Mark Gertler

The Artist’s Mother


Not on display

Mark Gertler 1891–1939
Oil paint on canvas
Support: 660 × 559 mm
frame: 873 × 785 × 87 mm
Presented by the Trustees of the Chantrey Bequest 1944

Display caption

Gertler was born in Spitalfields, London, and studied at the Slade School of Art from 1908 to 1912. In his student years, he painted many portraits of his family, the majority of which are of his mother, Golda. His letters of the time reveal how much her simplicity and stability mattered to him. She in turn followed her son's career with great interest. Gertler wrote 'Her entire happiness is bound up in my progress'. The many paintings and drawings which Gertler made of his mother between 1911 and 1913 span a range of pictorial styles, each becoming more bold and simplified. This portrait, the first of the series, presents Golda in the usual naturalistic style of the Edwardian period.

Gallery label, September 2004

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Catalogue entry


Inscr. ‘Mark Gertler July, 1911.’ t.r.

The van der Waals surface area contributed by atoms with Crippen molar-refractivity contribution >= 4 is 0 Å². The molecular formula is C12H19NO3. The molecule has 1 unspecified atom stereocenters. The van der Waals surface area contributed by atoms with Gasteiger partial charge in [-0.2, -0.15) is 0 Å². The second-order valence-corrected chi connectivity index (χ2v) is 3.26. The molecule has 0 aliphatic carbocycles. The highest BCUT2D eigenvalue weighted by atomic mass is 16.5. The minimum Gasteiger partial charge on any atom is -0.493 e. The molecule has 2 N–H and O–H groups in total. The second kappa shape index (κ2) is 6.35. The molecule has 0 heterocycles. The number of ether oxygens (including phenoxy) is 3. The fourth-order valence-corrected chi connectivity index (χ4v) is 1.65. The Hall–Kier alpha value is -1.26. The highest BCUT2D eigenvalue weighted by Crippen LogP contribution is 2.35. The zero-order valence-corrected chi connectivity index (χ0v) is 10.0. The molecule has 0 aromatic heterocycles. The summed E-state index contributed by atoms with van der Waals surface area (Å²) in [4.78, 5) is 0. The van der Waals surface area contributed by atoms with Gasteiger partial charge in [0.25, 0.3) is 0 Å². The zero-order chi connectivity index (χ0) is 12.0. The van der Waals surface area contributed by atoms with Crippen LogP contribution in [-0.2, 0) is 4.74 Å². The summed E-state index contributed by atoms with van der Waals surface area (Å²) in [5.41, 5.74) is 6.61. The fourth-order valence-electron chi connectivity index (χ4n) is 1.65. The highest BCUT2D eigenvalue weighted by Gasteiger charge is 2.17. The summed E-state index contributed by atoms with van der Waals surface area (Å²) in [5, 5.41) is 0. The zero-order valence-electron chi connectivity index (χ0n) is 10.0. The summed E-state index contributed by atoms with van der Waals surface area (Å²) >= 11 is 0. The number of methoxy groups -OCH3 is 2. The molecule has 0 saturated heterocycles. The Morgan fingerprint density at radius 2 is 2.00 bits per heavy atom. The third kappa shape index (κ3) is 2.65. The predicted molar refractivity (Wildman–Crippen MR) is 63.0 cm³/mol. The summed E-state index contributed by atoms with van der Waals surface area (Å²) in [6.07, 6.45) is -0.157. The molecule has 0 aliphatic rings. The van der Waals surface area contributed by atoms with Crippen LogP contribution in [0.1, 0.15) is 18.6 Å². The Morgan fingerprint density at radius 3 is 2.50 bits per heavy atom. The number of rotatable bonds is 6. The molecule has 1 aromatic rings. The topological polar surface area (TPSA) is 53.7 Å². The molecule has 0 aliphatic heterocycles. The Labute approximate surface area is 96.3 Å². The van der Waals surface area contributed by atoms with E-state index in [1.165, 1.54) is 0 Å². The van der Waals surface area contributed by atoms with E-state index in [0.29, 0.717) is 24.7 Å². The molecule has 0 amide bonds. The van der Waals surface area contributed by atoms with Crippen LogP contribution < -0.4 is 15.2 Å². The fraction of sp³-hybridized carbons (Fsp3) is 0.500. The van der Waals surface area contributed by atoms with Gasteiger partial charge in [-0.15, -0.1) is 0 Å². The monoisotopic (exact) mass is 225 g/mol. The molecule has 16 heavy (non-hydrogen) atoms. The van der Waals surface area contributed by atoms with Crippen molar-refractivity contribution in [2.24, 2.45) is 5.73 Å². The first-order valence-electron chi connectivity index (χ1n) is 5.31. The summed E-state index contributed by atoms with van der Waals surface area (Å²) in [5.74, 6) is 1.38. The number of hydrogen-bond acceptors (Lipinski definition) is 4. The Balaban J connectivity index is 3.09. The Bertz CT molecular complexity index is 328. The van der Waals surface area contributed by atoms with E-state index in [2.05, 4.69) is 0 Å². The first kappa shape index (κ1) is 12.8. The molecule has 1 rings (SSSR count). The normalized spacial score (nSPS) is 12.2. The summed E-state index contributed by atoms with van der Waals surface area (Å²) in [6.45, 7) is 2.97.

Canvas, 26×22 (66×56), including black border, 3/8 (0·75).
Chantrey Purchase from the Leicester Galleries 1944.
Coll: Sir Michael Sadler.
Exh: N.E.A.C., winter 1911 (25), as ‘Portrait of an Elderly Woman’; Leicester Galleries, May–June 1941 (18); Selected Paintings, Drawings and Sculpture from the Collection of the late Sir Michael Sadler, Leicester Galleries, January–February 1944 (85, repr.); R.A., 1944 (15); Whitechapel Art Gallery, June–July 1949 (5).
Lit: Allan Gwynne-Jones, Portrait Painters, 1950, p.37, repr. pl.158; John Rothenstein, Modern English Painters: Lewis to Moore, 1956, p.208, repr. pl.19.
Repr: John Rothenstein, The Tate Gallery, 1962, p.253.

See N05121, a drawing of the same subject. A label on the frame of N05557, apparently in the artist's own hand, states: ‘Portrait of an Elderly Woman. Price £35, by Mark Gertler.’

This is one of several paintings by Gertler of his mother. An earlier one, dated 1908 and belonging to Mr and Mrs S. Samuels, shows her wearing the same dress. Another dated 1909 belongs to Mrs Napier. Among the later portraits one of 1913 belonged to Sir Edward Marsh and was bequeathed to the Glyn Vivian Art Gallery, Swansea, through the C.A.S.; a further one dated 1924 was in the Collection of J. W. Freshfield and passed to that of R. A. Bevan.

Published in:
Mary Chamot, Dennis Farr and Martin Butlin, The Modern British Paintings, Drawings and Sculpture, London 1964, I

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